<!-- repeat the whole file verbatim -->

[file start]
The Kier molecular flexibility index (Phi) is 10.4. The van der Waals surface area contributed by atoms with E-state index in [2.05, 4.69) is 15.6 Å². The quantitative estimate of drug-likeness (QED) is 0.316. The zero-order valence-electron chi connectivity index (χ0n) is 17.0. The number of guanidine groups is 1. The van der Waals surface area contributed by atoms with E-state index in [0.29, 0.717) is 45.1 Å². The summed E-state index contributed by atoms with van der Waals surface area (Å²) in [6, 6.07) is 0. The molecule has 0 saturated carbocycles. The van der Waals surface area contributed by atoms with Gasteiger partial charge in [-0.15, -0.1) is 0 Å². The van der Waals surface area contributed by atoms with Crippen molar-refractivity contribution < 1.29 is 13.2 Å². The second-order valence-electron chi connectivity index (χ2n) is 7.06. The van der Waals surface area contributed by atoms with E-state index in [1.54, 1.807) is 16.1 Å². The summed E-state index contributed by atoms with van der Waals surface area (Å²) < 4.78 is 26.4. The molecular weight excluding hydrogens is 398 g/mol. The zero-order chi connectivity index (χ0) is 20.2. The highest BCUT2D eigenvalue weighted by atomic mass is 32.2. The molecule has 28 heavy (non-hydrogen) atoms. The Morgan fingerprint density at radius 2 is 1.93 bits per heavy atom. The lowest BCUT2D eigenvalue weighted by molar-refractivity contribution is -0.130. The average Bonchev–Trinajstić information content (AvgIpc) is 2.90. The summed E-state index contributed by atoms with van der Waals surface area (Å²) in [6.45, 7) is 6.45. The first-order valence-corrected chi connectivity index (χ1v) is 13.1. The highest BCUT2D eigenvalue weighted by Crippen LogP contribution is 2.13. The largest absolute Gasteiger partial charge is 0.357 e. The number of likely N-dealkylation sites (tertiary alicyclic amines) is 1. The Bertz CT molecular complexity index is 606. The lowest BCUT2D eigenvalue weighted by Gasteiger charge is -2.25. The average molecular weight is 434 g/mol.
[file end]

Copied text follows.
The Kier molecular flexibility index (Phi) is 10.4. The van der Waals surface area contributed by atoms with E-state index in [2.05, 4.69) is 15.6 Å². The quantitative estimate of drug-likeness (QED) is 0.316. The zero-order valence-electron chi connectivity index (χ0n) is 17.0. The number of guanidine groups is 1. The van der Waals surface area contributed by atoms with E-state index in [0.29, 0.717) is 45.1 Å². The summed E-state index contributed by atoms with van der Waals surface area (Å²) in [6, 6.07) is 0. The molecule has 0 saturated carbocycles. The van der Waals surface area contributed by atoms with Gasteiger partial charge in [-0.15, -0.1) is 0 Å². The van der Waals surface area contributed by atoms with Crippen molar-refractivity contribution < 1.29 is 13.2 Å². The second-order valence-electron chi connectivity index (χ2n) is 7.06. The van der Waals surface area contributed by atoms with E-state index in [1.54, 1.807) is 16.1 Å². The summed E-state index contributed by atoms with van der Waals surface area (Å²) < 4.78 is 26.4. The molecular weight excluding hydrogens is 398 g/mol. The zero-order chi connectivity index (χ0) is 20.2. The highest BCUT2D eigenvalue weighted by atomic mass is 32.2. The molecule has 28 heavy (non-hydrogen) atoms. The Morgan fingerprint density at radius 2 is 1.93 bits per heavy atom. The lowest BCUT2D eigenvalue weighted by molar-refractivity contribution is -0.130. The average Bonchev–Trinajstić information content (AvgIpc) is 2.90. The summed E-state index contributed by atoms with van der Waals surface area (Å²) in [6.45, 7) is 6.45. The first-order valence-corrected chi connectivity index (χ1v) is 13.1. The highest BCUT2D eigenvalue weighted by Crippen LogP contribution is 2.13. The largest absolute Gasteiger partial charge is 0.357 e. The number of likely N-dealkylation sites (tertiary alicyclic amines) is 1. The Bertz CT molecular complexity index is 606. The lowest BCUT2D eigenvalue weighted by Gasteiger charge is -2.25. The average molecular weight is 434 g/mol.